A Method for Determining based on the Frequencies of HLA Alleles of HLA Antibodies that are Often Observed with Single Antigen Bead Assay

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Abstract

Introduction

The high sensitive single antigen bead assay (SABA) is often shown false reactivity for human leukocyte antigen (HLA) antibodies (Abs). Accurate interpretation for HLA Abs existing in sera of the patients awaiting or transplanted organ transplantation is important for donor selection and decision for clinical treatment. We investigated SABA data and method to discriminate falsely reactive HLA Abs from true positive HLA Abs.

Materials and Methods

Total 364 patients' data were analyzed. Patients awaiting organ transplantation were 282 (77.5%), and patients after transplantation were 82 (22.5%). Every sera from patient was tested not only SABA but also screening test with panel kit and complement binding assay (C1q assay, LABScreen Luminex kits, One Lambda, Canoga Park, CA, USA) to decide true or false reactivity. Positive rate of reactive HLA Abs and allele frequencies from high resolution HLA typing of our laboratory data were compared.

Results

In panel kit analysis, 28.3% (n=103) of patients were positive for Class I or Class II HLA Abs. Post-transplanted patients had higher positive rate of HLA Abs (39.0%) than patients awaiting transplantation (25.2%). False reactivity from SABA results were shown from 284 patients (78.0%). Although not statistically significant, the false positive rate of HLA Abs in post-transplanted patients was 81.7%, higher than 77.0% of patient awaiting transplantation.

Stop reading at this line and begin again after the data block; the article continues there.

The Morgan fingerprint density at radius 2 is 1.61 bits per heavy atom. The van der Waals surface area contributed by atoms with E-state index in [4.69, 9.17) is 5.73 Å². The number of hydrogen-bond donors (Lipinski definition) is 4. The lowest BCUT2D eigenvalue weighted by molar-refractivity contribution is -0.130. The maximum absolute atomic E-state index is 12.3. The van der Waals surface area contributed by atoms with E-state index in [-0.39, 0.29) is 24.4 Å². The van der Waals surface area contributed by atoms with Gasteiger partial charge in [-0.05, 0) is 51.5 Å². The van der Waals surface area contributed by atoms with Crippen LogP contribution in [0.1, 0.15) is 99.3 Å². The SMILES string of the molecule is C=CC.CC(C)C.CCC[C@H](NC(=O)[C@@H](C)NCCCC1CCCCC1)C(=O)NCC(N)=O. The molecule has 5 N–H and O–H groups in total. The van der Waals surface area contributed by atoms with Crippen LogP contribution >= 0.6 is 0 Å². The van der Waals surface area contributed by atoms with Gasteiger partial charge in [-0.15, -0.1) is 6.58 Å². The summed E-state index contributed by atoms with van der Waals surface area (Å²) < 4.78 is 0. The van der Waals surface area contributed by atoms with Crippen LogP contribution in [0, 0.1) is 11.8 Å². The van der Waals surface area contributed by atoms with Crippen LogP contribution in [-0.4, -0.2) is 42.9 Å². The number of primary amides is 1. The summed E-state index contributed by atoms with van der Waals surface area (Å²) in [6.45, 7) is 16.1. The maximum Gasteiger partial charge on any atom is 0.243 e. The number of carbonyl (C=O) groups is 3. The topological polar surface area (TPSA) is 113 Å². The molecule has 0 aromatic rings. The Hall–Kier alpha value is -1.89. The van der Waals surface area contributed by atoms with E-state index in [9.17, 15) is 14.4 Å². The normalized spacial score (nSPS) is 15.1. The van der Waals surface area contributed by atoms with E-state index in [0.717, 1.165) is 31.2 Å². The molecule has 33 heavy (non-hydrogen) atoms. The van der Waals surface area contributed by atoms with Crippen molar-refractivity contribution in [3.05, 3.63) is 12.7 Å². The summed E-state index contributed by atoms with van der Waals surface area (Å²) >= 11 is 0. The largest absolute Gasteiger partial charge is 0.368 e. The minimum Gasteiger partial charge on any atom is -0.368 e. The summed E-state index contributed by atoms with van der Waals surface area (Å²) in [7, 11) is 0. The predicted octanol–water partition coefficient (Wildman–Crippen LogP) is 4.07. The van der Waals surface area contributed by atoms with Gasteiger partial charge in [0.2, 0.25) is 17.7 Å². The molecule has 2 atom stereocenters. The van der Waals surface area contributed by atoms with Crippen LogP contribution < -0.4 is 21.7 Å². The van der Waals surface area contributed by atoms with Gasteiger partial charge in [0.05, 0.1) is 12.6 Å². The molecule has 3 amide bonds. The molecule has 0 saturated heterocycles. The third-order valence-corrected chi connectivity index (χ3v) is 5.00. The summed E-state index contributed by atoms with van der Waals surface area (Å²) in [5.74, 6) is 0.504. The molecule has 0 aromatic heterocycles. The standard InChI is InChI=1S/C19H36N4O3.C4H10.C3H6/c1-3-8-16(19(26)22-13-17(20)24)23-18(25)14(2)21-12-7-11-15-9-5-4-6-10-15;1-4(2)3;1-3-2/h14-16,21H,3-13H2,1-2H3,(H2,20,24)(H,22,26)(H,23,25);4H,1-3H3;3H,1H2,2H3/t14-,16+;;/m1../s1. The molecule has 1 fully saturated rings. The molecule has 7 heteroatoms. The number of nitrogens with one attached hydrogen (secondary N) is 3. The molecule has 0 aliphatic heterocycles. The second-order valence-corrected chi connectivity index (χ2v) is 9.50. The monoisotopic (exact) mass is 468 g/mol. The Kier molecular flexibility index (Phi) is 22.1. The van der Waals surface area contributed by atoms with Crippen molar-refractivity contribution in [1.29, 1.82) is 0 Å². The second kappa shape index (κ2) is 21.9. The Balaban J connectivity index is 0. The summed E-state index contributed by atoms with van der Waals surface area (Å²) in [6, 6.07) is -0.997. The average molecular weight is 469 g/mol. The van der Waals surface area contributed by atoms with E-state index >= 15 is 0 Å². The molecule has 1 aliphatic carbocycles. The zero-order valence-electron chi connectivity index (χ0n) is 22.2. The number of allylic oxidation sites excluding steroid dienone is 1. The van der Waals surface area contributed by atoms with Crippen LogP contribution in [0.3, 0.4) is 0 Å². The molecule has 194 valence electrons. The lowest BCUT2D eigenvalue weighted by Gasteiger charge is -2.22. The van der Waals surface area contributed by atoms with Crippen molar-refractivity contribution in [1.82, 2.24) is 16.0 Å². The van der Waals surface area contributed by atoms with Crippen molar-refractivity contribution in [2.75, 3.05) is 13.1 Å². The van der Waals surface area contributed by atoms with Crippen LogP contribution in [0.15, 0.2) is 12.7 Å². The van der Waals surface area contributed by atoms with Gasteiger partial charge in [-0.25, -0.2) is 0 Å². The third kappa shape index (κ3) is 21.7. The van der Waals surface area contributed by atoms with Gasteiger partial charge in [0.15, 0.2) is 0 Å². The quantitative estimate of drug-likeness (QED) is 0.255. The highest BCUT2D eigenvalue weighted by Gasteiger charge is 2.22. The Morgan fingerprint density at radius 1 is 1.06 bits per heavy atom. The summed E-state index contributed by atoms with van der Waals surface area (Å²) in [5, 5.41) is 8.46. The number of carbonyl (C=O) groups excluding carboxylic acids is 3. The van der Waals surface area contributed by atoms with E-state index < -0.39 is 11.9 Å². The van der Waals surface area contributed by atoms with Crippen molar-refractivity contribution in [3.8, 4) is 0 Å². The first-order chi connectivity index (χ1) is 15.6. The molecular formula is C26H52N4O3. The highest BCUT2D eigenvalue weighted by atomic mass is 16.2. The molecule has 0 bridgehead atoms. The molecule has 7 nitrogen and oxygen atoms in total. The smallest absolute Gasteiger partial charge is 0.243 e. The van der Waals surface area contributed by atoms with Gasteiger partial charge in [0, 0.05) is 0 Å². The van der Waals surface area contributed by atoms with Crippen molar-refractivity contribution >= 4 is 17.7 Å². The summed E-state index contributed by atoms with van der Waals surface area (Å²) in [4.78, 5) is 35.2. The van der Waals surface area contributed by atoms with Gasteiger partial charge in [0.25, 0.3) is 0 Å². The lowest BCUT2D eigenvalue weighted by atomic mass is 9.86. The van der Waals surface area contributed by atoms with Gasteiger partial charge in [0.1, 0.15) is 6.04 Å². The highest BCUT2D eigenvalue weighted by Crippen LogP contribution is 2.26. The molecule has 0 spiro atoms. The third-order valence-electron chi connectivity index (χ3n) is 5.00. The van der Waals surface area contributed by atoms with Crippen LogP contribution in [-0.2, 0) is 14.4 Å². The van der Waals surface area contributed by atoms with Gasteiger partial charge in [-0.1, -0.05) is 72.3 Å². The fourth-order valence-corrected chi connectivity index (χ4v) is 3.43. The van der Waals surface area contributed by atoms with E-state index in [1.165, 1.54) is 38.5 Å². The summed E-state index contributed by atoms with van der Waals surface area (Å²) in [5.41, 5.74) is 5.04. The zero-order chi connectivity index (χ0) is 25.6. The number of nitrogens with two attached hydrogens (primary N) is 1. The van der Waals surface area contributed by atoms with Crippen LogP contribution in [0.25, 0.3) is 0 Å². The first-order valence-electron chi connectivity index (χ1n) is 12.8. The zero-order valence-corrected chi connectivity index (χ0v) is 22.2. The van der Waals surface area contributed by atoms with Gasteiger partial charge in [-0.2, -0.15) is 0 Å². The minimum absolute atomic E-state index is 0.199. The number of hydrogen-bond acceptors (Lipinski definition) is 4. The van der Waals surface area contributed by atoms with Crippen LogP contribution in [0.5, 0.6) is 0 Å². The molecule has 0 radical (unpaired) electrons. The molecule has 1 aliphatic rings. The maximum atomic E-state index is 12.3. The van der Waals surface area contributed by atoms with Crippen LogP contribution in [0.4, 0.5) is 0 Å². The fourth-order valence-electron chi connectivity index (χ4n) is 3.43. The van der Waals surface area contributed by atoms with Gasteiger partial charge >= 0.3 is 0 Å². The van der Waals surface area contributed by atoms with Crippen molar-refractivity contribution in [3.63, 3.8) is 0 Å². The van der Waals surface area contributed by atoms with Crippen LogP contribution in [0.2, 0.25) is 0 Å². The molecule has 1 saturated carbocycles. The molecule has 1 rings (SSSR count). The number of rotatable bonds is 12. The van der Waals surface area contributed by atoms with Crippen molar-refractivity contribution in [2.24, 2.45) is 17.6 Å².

Results

Comparison with allele frequencies from our laboratory HLA typing (n=613 ~ 761), three-times higher frequent HLA Abs than HLA allele frequencies or over 3% of positive rate with 0% frequencies of HLA allele were HLA-A*02:03, A*11:02, A*33:01, A*66:02, A*80:01, B*08:01, B*14:02, B*15:02, B*15:12, B*15:16, B*18:01, B*38:01, B*45:01, B*47:01, B*51:02, B*55:01, B*82:01, C*02:02, C*12:03, C*16:01, C*17:01, C*18:01, DRB1*01:02, DRB1*03:02, DRB1*04:04, DRB1*08:01, DRB1*11:04, DRB1*14:02, DRB1*16:01, DRB1*16:02, DQ2 (DQA1*03:01/DQB1*02:01, DQA1*05:01/DQB1*02:01), DQ4 (DQA1*02:01/DQB1*04:01, DQA1*03:03/DQB1*04:01), DQ6 (DQA1*01:03/DQB1*06:03), DQ7 (DQA1*02:01/DQB1*03:01, DQA1*05:03/DQB1*03:01, DQA*06:01/DQB1*03:01), DQ8 (DQA1*03:02/DQB1*03:02), DQ9 (DQA1*03:02/DQB1*03:03), DP1 (DPA1*01:03/DPB1*01:01, DPA1*02:01/DPB1*01:01), DP5 (DPA1*02:02/DPB1*05:01), DP6 (DPA1*01:03/DPB1*06:01) and DP13 (DPA1*03:01/DPB1*13:01). Highest ratio of positive rate HLA Abs to allele frequencies was 298.3 of antibody against HLA-C*17:01.

Discussion

HLA Ab with higher detection frequency than allele frequency of population was considered false reactive antibody, because a possibility of exposure would be very low. In each laboratory, it will be helpful to validate the positive rate of HLA Abs detected in accordance with the HLA allele frequency of this population to determine the false reactive HLA Abs.

Conclusion

Comparing the allele frequency to the positive rate of detected HLA Abs and using a ratio of 3 or higher will help to interpret the SABA results.

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